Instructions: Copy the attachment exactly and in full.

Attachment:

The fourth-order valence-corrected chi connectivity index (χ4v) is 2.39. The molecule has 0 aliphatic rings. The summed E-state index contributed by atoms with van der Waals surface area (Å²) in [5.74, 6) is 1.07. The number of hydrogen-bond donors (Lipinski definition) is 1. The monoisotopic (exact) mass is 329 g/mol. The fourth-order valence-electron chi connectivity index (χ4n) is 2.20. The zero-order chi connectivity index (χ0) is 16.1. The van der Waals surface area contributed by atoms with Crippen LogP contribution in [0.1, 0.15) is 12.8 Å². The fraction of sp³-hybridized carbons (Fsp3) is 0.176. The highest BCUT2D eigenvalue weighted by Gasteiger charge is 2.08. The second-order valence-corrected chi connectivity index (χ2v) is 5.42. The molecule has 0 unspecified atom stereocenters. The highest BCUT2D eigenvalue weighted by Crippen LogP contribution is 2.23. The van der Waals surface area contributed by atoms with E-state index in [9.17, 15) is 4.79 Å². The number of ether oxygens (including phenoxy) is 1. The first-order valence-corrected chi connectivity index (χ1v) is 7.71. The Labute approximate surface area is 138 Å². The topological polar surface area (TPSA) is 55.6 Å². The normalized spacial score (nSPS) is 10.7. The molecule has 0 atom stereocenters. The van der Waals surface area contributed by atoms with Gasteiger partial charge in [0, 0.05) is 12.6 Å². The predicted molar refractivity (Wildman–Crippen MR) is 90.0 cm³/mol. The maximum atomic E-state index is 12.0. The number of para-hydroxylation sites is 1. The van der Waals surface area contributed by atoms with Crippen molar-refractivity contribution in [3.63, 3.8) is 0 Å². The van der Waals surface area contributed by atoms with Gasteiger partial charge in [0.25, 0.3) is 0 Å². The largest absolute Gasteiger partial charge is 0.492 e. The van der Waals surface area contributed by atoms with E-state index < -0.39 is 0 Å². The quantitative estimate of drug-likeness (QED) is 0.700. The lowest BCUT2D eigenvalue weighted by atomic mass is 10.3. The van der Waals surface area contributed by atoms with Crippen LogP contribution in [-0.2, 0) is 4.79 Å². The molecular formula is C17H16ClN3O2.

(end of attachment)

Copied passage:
The fourth-order valence-corrected chi connectivity index (χ4v) is 2.39. The molecule has 0 aliphatic rings. The summed E-state index contributed by atoms with van der Waals surface area (Å²) in [5.74, 6) is 1.07. The number of hydrogen-bond donors (Lipinski definition) is 1. The monoisotopic (exact) mass is 329 g/mol. The fourth-order valence-electron chi connectivity index (χ4n) is 2.20. The zero-order chi connectivity index (χ0) is 16.1. The van der Waals surface area contributed by atoms with Crippen LogP contribution in [0.1, 0.15) is 12.8 Å². The fraction of sp³-hybridized carbons (Fsp3) is 0.176. The highest BCUT2D eigenvalue weighted by Gasteiger charge is 2.08. The second-order valence-corrected chi connectivity index (χ2v) is 5.42. The molecule has 0 unspecified atom stereocenters. The highest BCUT2D eigenvalue weighted by Crippen LogP contribution is 2.23. The van der Waals surface area contributed by atoms with E-state index in [9.17, 15) is 4.79 Å². The number of ether oxygens (including phenoxy) is 1. The first-order valence-corrected chi connectivity index (χ1v) is 7.71. The Labute approximate surface area is 138 Å². The topological polar surface area (TPSA) is 55.6 Å². The normalized spacial score (nSPS) is 10.7. The molecule has 0 atom stereocenters. The van der Waals surface area contributed by atoms with Gasteiger partial charge in [0, 0.05) is 12.6 Å². The predicted molar refractivity (Wildman–Crippen MR) is 90.0 cm³/mol. The maximum atomic E-state index is 12.0. The number of para-hydroxylation sites is 1. The van der Waals surface area contributed by atoms with Crippen molar-refractivity contribution in [3.63, 3.8) is 0 Å². The van der Waals surface area contributed by atoms with Gasteiger partial charge in [0.25, 0.3) is 0 Å². The largest absolute Gasteiger partial charge is 0.492 e. The van der Waals surface area contributed by atoms with E-state index < -0.39 is 0 Å². The quantitative estimate of drug-likeness (QED) is 0.700. The lowest BCUT2D eigenvalue weighted by atomic mass is 10.3. The van der Waals surface area contributed by atoms with Crippen LogP contribution in [-0.2, 0) is 4.79 Å². The molecular formula is C17H16ClN3O2.